**sets** and their properties. A set is a well-defined collection of non-repeating “things” (which could be numbers, people, places etc) which are known as **elements** of the set.

For example, the set containing the whole numbers between 1 and 4 is: \{1, 2, 3, 4\}

There are many properties used to describe a set and so before going any further it is important to meet

several of the most common ones.

- A finite set is one with a non-infinite number of elements.
- An infinite set is one with an infinite number of elements.
- The empty set is the set without any elements, commonly represented with the symbol \emptyset .}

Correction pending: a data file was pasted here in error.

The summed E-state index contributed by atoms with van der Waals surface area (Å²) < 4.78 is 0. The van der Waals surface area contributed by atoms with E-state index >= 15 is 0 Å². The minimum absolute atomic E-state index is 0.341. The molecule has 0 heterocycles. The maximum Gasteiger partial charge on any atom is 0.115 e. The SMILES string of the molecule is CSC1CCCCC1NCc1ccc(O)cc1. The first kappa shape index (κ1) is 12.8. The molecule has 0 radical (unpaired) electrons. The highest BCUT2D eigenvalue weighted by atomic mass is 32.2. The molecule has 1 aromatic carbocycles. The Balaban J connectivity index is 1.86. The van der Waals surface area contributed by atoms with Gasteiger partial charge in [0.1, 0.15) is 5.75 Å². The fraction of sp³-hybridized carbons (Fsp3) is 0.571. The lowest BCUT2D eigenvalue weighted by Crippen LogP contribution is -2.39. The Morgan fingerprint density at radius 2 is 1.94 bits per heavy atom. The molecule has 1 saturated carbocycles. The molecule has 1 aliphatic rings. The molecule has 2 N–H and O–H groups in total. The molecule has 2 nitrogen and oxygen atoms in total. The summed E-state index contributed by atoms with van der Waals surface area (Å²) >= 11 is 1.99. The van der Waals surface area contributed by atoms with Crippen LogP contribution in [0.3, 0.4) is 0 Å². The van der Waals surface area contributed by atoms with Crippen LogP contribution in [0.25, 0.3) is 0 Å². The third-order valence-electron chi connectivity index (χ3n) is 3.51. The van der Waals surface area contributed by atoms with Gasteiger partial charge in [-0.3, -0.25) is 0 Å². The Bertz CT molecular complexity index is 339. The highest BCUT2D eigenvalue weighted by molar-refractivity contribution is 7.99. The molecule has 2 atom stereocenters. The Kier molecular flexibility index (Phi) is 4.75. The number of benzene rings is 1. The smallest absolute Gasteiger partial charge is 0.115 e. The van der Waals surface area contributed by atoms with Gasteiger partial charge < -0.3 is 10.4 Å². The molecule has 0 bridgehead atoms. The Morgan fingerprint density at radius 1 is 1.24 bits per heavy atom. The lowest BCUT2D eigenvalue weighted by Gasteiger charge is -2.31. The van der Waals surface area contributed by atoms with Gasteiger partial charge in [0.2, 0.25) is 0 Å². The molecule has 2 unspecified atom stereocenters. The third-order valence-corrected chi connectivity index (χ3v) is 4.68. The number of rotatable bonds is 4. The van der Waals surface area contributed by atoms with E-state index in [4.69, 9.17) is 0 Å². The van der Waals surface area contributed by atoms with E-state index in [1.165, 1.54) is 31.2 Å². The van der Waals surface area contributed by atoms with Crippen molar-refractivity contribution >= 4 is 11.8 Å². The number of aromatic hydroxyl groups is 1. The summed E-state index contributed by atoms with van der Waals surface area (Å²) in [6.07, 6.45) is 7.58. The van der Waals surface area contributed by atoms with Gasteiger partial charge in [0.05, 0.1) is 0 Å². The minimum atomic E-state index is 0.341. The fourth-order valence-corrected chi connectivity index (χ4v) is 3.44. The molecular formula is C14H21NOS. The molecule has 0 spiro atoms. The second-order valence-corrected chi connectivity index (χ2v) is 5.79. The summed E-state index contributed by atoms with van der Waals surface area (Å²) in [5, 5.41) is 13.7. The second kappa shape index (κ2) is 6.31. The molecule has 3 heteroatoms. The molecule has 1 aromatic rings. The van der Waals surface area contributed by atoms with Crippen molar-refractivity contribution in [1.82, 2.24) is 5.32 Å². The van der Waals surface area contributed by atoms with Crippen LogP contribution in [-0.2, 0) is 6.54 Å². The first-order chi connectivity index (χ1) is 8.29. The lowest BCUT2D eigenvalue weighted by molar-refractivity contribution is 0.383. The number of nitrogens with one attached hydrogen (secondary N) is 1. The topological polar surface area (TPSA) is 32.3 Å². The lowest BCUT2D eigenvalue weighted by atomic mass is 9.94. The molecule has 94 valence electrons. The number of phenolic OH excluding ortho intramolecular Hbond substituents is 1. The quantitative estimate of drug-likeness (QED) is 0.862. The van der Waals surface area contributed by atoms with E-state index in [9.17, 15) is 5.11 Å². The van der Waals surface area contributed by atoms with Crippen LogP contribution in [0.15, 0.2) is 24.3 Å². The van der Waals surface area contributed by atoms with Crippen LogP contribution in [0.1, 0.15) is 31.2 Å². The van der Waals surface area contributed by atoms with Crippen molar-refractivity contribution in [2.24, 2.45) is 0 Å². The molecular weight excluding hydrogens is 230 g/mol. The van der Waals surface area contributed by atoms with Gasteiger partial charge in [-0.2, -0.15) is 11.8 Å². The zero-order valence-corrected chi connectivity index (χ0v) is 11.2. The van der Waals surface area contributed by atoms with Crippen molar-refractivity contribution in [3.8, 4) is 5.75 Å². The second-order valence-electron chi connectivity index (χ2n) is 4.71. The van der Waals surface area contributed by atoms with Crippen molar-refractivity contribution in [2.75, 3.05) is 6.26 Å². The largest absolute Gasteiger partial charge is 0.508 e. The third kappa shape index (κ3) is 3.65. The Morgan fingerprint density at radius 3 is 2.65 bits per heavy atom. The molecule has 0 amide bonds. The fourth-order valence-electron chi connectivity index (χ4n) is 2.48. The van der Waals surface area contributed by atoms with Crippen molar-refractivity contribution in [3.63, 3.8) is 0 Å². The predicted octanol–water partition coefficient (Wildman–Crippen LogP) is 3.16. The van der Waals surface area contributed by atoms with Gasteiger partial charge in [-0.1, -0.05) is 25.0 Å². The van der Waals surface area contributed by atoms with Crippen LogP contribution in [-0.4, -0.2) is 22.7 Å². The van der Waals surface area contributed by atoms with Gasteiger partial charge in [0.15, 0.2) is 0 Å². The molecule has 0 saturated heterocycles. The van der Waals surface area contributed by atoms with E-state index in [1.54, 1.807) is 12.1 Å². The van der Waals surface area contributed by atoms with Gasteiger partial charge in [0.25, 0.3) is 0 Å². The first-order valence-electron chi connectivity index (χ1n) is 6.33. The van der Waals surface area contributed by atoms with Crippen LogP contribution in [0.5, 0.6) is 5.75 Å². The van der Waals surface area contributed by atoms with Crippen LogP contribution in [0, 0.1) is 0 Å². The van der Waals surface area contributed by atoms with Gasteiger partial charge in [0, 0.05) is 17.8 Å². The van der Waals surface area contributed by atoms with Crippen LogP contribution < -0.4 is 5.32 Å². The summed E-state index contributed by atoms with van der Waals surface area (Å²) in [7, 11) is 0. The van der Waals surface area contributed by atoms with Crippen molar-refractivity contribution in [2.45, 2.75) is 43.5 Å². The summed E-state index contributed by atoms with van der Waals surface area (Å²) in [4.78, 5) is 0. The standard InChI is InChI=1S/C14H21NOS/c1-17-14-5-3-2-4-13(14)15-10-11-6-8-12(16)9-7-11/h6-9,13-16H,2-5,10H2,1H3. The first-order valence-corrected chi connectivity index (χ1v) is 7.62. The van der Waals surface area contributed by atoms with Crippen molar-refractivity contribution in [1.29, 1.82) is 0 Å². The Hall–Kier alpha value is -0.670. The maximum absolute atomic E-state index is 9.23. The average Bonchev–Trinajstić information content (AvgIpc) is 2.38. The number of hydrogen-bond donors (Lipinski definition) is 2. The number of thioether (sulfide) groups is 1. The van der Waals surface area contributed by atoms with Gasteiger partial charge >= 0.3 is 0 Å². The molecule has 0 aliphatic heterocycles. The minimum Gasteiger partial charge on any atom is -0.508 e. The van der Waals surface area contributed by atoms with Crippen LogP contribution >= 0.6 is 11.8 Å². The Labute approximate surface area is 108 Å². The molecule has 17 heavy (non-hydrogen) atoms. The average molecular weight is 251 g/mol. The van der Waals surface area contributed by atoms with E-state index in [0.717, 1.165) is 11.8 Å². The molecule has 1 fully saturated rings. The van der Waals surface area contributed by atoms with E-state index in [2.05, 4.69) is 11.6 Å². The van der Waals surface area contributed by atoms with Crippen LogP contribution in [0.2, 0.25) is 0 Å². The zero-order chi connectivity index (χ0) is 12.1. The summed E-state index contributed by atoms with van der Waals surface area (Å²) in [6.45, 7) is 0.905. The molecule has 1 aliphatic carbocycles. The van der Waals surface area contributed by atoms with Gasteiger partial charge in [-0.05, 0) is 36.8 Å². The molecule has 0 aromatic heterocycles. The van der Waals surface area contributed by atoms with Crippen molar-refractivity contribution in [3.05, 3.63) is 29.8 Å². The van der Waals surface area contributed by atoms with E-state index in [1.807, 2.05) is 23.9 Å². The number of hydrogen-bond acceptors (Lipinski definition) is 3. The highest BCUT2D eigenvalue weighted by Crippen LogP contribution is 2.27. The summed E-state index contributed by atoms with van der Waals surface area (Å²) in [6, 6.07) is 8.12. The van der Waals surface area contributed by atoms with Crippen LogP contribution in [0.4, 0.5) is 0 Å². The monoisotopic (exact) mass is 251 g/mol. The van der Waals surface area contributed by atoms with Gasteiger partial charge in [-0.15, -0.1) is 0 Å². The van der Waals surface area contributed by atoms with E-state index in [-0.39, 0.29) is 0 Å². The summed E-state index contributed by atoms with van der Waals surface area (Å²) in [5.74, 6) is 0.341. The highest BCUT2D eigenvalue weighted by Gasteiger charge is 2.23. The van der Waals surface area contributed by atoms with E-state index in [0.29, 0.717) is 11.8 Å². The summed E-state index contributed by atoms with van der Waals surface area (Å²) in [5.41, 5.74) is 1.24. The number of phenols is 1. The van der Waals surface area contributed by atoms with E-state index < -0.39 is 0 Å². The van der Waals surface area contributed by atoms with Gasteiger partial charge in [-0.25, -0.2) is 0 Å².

Many are surprised to learn they have already encountered a few sets during their lifetime. These were most likely not referred to as sets but are nonetheless. Below are a few you may have already met:

- The
**integers**, sometimes referred to as the “whole” numbers. These are positive and negative numbers without a decimal.

Some examples are -2, -15, 1, 6 etc. These are represented with the symbol \mathbb{Z} . - The
**natural numbers**, sometimes referred to as the “counting numbers”. These are the positive integers represented with the symbol \mathbb{N} . There is some debate as to whether zero should be included in the natural numbers. The natural numbers are a**subset**of the integers. - There are many more that you may be familar with, such as the
**rational**and**irrational**numbers, the**real**numbers (all the previous sets are subsets of the real numbers) and some may also be familiar with the**imaginary**and**complex**numbers.